Third, Meso Impact Finance is a fine example of a migration-development nexus project that is feasible and profitable due to the existing migration industry. Take, for instance, the company’s plans to expand its operations through remittance transfer services and banking and credit services targeting migrants in Europe and their family members. The call to stop the cycle of migration is lip service, to say the least. Meso Impact Finance will yet be another elaborate and profitable business piggybacking on a migration-related industry, feeding off dependence on hard-earned migrant income, and therefore tacitly supporting existing migration regime.

Conclusions

The broader themes of international migration and development, in particular, of the trajectory of diaspora philanthropy that has given way to impact investing, are compellingly demonstrated by Filipino migrant organizations’ initiatives in Luxembourg. Since the 1980s, Filipinos in Luxembourg have personally benefitted in the wealth of the country where they settled and as Filipinos in diaspora who maintains a philanthropic relationship transnationally. Part of the successes of the Philippine-Luxembourg Society is due to the generosity of Luxembourgish nationals who have supported the group’s scholarship program and its other efforts. This is not surprising given that as an OECD country, Luxembourg is a top source of official development aid. In addition, Luxembourg is home to NGOs that have ongoing projects in the Philippines. However, the arrival of more migrants and diversification of its profile have also influenced the community to form groups that pursued different objectives. These groups reflect not only their philanthropic concerns but also the international developments in the discourse of migration and development. What needs to be stressed, however, is that the phenomenon of impact investing is conditioned by Luxembourg’s unique position as a source of investment funds. Luxembourg is conducive to the easy facilitation in erecting financial institutions like Meso Impact Finance because of its small size, highly organized state and private partnerships and a powerful elite. However, whether it is a real diaspora impact investing—for and by migrants—remains to be seen.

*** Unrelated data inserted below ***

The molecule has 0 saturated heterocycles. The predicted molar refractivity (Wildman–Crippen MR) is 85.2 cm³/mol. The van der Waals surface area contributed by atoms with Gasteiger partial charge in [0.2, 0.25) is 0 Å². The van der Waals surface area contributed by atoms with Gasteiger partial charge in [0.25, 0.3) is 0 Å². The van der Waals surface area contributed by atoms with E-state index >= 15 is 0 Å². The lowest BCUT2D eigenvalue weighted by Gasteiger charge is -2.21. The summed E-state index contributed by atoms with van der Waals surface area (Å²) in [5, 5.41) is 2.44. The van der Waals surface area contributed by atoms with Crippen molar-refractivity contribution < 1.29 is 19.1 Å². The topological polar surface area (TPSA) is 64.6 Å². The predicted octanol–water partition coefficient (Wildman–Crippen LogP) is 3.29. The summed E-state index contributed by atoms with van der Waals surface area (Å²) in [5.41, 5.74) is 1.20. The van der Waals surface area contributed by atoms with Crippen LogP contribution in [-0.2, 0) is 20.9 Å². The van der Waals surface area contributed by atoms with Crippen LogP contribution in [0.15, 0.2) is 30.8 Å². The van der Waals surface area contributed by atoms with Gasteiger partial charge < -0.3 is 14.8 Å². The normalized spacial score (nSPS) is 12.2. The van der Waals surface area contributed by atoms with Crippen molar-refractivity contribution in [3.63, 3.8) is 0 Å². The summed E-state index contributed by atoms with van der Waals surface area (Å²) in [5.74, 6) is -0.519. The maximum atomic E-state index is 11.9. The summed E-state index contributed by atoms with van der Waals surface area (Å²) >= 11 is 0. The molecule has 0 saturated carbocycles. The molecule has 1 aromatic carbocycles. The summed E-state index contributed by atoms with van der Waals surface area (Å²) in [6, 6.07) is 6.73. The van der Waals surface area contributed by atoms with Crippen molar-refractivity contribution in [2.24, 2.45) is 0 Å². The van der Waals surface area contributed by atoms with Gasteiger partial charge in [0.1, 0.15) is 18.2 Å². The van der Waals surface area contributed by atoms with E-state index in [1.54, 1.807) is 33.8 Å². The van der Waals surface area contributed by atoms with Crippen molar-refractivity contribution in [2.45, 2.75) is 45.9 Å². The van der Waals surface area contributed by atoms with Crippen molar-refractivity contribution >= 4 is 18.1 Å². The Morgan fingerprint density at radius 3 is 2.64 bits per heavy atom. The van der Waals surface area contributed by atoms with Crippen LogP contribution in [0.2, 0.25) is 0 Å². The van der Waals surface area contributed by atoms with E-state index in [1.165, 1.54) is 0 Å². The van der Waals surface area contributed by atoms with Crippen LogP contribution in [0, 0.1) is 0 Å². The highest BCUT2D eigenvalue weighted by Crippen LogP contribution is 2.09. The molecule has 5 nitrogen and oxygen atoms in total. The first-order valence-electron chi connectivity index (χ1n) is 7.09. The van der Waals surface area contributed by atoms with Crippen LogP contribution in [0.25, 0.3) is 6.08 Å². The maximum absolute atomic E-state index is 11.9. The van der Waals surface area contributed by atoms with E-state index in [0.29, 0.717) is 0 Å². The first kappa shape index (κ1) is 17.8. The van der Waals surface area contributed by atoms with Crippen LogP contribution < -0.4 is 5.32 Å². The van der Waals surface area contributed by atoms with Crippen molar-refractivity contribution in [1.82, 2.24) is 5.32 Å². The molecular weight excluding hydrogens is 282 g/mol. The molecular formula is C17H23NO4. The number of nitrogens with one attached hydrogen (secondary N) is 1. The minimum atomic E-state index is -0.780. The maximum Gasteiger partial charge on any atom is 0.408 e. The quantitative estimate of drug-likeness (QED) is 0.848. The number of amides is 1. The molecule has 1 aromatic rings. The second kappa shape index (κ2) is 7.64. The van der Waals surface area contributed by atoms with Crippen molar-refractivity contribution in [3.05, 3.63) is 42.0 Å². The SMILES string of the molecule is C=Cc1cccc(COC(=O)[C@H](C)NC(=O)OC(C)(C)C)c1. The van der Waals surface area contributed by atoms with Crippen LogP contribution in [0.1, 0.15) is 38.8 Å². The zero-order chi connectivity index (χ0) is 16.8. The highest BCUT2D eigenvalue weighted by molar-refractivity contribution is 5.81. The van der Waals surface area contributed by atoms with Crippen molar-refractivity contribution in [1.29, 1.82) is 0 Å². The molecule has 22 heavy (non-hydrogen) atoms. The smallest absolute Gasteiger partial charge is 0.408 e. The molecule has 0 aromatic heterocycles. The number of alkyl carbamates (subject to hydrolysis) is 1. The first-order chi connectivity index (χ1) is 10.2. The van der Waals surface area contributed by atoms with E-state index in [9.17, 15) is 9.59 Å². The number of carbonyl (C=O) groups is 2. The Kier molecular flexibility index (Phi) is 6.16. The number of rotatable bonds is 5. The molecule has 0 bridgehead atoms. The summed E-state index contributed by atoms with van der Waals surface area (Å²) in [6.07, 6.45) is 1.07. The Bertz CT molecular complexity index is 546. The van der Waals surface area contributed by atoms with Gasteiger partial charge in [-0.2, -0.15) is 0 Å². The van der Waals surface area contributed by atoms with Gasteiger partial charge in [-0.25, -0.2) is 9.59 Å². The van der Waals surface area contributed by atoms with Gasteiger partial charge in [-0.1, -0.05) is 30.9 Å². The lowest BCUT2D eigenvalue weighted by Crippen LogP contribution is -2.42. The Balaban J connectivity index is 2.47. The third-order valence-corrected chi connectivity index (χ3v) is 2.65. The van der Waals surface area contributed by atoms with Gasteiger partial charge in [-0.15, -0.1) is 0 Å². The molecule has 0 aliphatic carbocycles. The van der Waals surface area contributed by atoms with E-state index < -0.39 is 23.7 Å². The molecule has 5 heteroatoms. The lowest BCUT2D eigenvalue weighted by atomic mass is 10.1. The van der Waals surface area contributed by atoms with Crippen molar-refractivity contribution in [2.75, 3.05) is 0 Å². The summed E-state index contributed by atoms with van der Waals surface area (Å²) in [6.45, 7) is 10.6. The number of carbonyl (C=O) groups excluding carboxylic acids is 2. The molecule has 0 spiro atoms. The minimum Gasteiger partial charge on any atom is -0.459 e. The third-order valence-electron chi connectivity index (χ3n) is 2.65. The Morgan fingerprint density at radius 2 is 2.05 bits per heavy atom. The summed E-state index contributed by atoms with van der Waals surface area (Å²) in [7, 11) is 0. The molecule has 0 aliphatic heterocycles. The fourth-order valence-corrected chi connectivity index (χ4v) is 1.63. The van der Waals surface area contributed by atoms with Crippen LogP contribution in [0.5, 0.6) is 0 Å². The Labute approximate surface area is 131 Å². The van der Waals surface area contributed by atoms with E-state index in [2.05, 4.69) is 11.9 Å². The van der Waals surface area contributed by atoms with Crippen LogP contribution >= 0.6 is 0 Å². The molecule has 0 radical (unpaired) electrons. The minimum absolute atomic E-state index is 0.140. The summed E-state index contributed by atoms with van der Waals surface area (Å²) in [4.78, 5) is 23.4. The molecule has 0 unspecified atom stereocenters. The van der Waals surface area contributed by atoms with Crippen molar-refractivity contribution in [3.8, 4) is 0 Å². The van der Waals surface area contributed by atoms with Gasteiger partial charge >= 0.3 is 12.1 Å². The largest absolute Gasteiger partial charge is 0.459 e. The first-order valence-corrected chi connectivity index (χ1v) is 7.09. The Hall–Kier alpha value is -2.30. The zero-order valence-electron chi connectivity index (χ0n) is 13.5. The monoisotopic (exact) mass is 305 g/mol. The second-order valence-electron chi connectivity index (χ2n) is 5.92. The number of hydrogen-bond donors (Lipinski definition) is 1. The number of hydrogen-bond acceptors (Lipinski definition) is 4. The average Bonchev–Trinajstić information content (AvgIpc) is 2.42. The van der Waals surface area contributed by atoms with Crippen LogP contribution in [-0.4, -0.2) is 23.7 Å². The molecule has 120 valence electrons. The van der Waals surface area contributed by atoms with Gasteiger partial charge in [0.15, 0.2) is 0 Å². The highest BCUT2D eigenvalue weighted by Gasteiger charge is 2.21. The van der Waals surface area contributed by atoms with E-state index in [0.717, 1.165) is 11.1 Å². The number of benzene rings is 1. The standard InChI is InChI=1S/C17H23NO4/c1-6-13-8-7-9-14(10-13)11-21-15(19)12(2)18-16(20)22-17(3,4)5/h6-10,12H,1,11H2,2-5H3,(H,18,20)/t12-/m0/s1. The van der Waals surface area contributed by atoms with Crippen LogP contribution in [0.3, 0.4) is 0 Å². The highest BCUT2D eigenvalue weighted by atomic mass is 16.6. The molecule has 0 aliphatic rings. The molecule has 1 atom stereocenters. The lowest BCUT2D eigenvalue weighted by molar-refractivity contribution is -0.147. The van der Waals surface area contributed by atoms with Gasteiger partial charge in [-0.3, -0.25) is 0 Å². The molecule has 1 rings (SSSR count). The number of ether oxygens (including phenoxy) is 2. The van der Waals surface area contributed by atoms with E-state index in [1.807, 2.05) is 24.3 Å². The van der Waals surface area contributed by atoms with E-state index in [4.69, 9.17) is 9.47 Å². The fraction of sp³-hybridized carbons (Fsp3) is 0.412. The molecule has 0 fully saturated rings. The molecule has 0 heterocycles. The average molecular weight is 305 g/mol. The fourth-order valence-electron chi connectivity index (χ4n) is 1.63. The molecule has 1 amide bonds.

The formal incursion of Luxembourgish capital into the Philippines reveals the dynamics between the characteristics of the destination country and the passive position occupied by Filipinos in Meso Impact Finance. Acted upon, target of help, agenda to be resolved, the Philippines and the would-be, if at all, Filipino migrant-investors are in the general scheme of the philanthro-capitalism. What is foreseeable is that ordinary Filipinos in Luxembourg will continue their social activities in the name philanthropy. The karaoke contests and dinner galas as connective activities will go on, and impact investing will serve the interest of its shareholders in Luxembourg. It is very likely that this phenomenon will turn certain “elite” and useful migrants into second-tier investment partners. Lastly, this may deepen fissures that divide those who have and those who do not among Filipino migrants in Luxembourg.

ACKNOWLEDGMENTS

The author would like to thank Harlan Koff for comments on the draft and the Filipino community in Luxembourg. This research was supported by the Fonds National de la Recherche Luxembourg.

NOTES
1

A short piece, “Philippine Migration to Luxembourg” was written by Dennis Nonato Yaun (2007) as his contribution to the collection In De Olde Worlde: Views of Filipino Migrants in Europe. The content of his work, however, is mostly anecdotal rather than scientific.

2

Interviews with Filipinos in Luxembourg confirmed that the first Filipino who ever settled in Luxembourg was a woman named M. B., now residing in the United States. She came to Luxembourg as a wife to an American businessman and brought with her a domestic aid named C. She was then followed by a few former stewardesses who married foreign nationals working in Luxembourg. These women I have met personally during fieldwork.

3

I observed this during my two-year fieldwork in Luxembourg where I spent many hours socialising with the members of the community. STATEC Luxembourg does not include details on immigration statuses of Filipinos. However, my Filipino and Luxembourgish interviewees acknowledge and confirm this observation.

4

Interview. J. T. (14 August 2013).

5

As far as I know, at the time of writing, I am the first and only Filipino scholar who was working at the University of Luxembourg.